- Arts and Design
Using a Creativity Journal
A creativity journal
On Christmas Day I received a small book from a friend as a gift. I tore the shiny wrapping paper from my package to see what kind of book I was given, and was delighted to discover it was a journal. This wasn’t an ordinary journal, but rather a “Daily Creativity Journal” by Noah Scalin. This book offers suggestions for a creative project for each day of the calendar year. I was enthused at the idea while slightly intimidated—a new project each day is no easy task. Even if each day’s project is relatively small and uninvolved, the idea of creating something new every day (above and beyond my usual projects) was daunting. It would be so convenient to say I don’t have time for an endeavor like this, but as I looked through the book during the week, I became intrigued at the thought and decided I could devote time to one extra small project each day. If I could successfully apply myself, I would have a wealth of creative ideas to build upon by the end of the year. No matter what the end results were, I would benefit from this test of my creative endurance.
I read the first thirty pages of the book and was encouraged to undertake the challenge. The author emphasized that there were no rules; it was just as valid to create 365 different pieces of work as to spend 365 days on a theme or even a single project. If it was too much to handle, Mr. Scalin simply recommended scaling back the project. He wrote of his own efforts at creating a poem in haiku each day. While he didn’t meet his goal, he enjoyed the task and was encouraged by what he accomplished. A few years later he resolved to take up the task again. Instead of writing, he ventured into visual arts with a skull for his recurring theme. Along the way he arranged video cassettes in a local video store into the image of a skull; he also cross-stitched a skull, sent drawings of skulls through the mail as “mail-art”, and even created sushi that resembled a skull. His ideas were fun and whimsical, and I wanted to push myself in the same way. Scalin’s book listed web sites belonging to others who accepted the 365 day creativity challenge, and a blog site for posting updates.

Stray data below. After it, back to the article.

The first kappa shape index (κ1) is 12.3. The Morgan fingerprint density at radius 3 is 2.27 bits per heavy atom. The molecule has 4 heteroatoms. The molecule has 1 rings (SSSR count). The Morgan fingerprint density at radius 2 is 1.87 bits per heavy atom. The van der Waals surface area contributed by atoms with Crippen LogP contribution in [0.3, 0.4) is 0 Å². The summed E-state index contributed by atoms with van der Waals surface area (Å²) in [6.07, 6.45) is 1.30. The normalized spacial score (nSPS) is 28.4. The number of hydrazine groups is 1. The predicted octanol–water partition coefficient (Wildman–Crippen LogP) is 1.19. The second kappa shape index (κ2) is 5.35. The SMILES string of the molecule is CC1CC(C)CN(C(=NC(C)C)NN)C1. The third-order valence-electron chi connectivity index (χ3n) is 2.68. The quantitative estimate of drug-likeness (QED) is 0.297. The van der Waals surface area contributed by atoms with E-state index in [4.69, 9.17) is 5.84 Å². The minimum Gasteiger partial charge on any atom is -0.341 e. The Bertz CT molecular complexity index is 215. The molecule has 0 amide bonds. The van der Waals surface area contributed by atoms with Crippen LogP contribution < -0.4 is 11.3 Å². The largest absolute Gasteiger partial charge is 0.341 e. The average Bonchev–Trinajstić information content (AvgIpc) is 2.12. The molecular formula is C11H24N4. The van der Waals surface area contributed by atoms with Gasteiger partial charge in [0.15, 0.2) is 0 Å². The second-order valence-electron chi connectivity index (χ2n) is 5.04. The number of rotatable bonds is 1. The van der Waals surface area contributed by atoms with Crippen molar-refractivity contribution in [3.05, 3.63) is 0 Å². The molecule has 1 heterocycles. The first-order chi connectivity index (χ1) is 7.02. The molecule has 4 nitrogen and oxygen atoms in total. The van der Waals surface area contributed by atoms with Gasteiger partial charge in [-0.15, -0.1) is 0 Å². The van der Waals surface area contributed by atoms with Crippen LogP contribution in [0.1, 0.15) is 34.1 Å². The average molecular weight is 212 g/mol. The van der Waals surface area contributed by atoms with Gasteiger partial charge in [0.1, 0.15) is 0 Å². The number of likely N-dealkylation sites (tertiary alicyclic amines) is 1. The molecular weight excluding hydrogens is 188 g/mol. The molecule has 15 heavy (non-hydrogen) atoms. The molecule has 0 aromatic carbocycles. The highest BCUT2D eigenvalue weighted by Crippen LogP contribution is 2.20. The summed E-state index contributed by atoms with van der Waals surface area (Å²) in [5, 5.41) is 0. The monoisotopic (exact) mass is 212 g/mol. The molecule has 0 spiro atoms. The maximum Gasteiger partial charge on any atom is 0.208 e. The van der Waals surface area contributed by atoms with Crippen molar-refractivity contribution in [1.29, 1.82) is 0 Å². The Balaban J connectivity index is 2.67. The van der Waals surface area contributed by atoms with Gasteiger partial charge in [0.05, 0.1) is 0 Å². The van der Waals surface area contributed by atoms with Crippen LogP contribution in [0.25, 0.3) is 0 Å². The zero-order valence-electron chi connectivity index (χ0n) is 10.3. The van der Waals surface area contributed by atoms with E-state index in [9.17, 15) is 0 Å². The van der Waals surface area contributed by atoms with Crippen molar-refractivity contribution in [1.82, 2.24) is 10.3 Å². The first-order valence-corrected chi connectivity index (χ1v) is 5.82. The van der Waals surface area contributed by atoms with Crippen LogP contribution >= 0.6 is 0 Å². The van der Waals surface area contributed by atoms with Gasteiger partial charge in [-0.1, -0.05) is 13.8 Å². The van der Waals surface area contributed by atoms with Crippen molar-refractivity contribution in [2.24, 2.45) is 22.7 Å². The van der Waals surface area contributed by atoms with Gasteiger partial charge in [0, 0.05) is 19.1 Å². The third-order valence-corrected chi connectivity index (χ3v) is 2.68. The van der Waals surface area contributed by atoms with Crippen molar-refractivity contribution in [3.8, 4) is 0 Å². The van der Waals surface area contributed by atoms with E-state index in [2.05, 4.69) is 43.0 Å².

I was sold. I’m in.
Creative ideas from Amazon.com
Creativity journal inspirations
Beginning the creative journey
The book itself serves as a journal, with suggestions for each day and space for notes. Scalin makes it clear that his ideas are suggestions only, but I want to see if I can use his ideas to create something unique. A quick scan of his daily suggestion includes: create something using an old map; use fingerprints to create an image or portrait; use dirt as your medium or inspiration; regress—work as if you were a young child and use materials children have access to; ask a stranger for a suggestion for what to do that day; make something inspired by a fictional character; open a random drawer where you live or work and make something from its contents. These unusual ideas should give me a wealth of unique pieces by the end of 2011. I am ready to begin.
The first day’s idea was to make something that could fit in the palm of my hand. New Year’s Day was unusually busy for me, and I already felt pressed for time (pressed for time in the first 24 hours—uh oh!). I have been making Art Trading Cards (ATCs) for several months already, and this was certainly something that could fit in the palm of my hand. I made a quick sketch of a flower pot that sat in my parents’ kitchen, and when I returned home I drew the image onto an ATC. It turned out better than I had hoped, and I was thrilled with my first day’s efforts.